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In the first few hours after the quake, heavy traffic was reported and many families spent the night in their vehicles or tents.
In the first few hours after the quake, heavy traffic was reported and many families spent the night in their vehicles or tents.

Tehran Quake Drives Up Gasoline Consumption

The quake threw Tehran into disarray and forced officials to close schools and public offices on Thursday
In the first few hours after the quake, heavy traffic was reported in streets and many families spent the night in their vehicles or tents

Tehran Quake Drives Up Gasoline Consumption

An earthquake whose tremors were felt in Tehran and surrounding areas late on Wednesday drove up gasoline consumption as people rushed to open spaces and inside their cars for safety.
A magnitude 5.2 earthquake rattled the city of Meshkindasht 50 kilometers west of Tehran in Alborz Province about 11:30 p.m. local time. Within the 12 hours after the quake, gasoline demand soared in the capital and long queues of cars were formed at filling stations.
"Between midnight Thursday and 12 noon, people in Tehran burned around 15 million liters of gasoline," Ziba Esmaeili, spokesperson of the National Iranian Oil Refining and Distribution Company, said on Thursday, ISNA reported.
Average gasoline demand in the capital is around 15 million liters a day. Consumption of the fuel nationwide is close to 80 million liters a day.
"Gasoline consumption in Tehran Province has soared to 23 million liters, including 17.5 million liters in the city of Tehran," she added.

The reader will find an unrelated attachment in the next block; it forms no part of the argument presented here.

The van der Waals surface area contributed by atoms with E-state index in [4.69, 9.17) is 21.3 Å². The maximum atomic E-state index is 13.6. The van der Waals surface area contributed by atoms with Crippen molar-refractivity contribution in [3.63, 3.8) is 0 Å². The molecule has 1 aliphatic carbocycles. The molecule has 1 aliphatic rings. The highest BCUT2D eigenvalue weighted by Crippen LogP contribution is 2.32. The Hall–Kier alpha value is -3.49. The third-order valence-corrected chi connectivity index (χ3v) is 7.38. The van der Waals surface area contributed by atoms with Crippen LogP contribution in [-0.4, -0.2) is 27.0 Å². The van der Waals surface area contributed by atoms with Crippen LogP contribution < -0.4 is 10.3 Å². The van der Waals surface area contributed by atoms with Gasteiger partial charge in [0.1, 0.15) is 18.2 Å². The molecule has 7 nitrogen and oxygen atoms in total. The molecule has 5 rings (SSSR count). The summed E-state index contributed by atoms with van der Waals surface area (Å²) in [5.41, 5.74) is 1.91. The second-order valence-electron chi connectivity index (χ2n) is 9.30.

In the first few hours after the quake, heavy traffic was reported in streets and highways and many families spent the night in their vehicles or tents in the cold. One woman reportedly died of shock after the earthquake.
Also pushing up fuel consumption on Thursday was the rise in commutes for Yalda Night, a traditional Iranian celebration marking the longest night of the year in winter solstice.
Demand is expected to return to normal by next week.
Geological studies suggest that a massive earthquake can occur in Tehran. According to one estimate, a magnitude 7 earthquake can destroy 30% of buildings in Tehran and kill at least 100,000 people.
The quake that threw Tehran into disarray and forced officials to close schools and public offices served as a test of how a city of 8 million people is ready to face a stronger earthquake that could cause a catastrophe of unthinkable proportion.
Tehran could turn into a giant gridlock if hit by a massive quake.
According to the Traffic Department of Tehran Municipality, around 4 million vehicles ply the streets of Tehran. That is more than five times the city's capacity and nearly one-fifth of the total number of cars in Iran.
Last month, close to 500 people died in a magnitude 7.3 earthquake that rocked the western Kermanshah Province and reduced tens of towns and villages to rubbles.
Iran is one of the most seismically active countries, being crossed by several major faults that cover at least 90% of the country. As a result, earthquakes in Iran occur often and are destructive.

 

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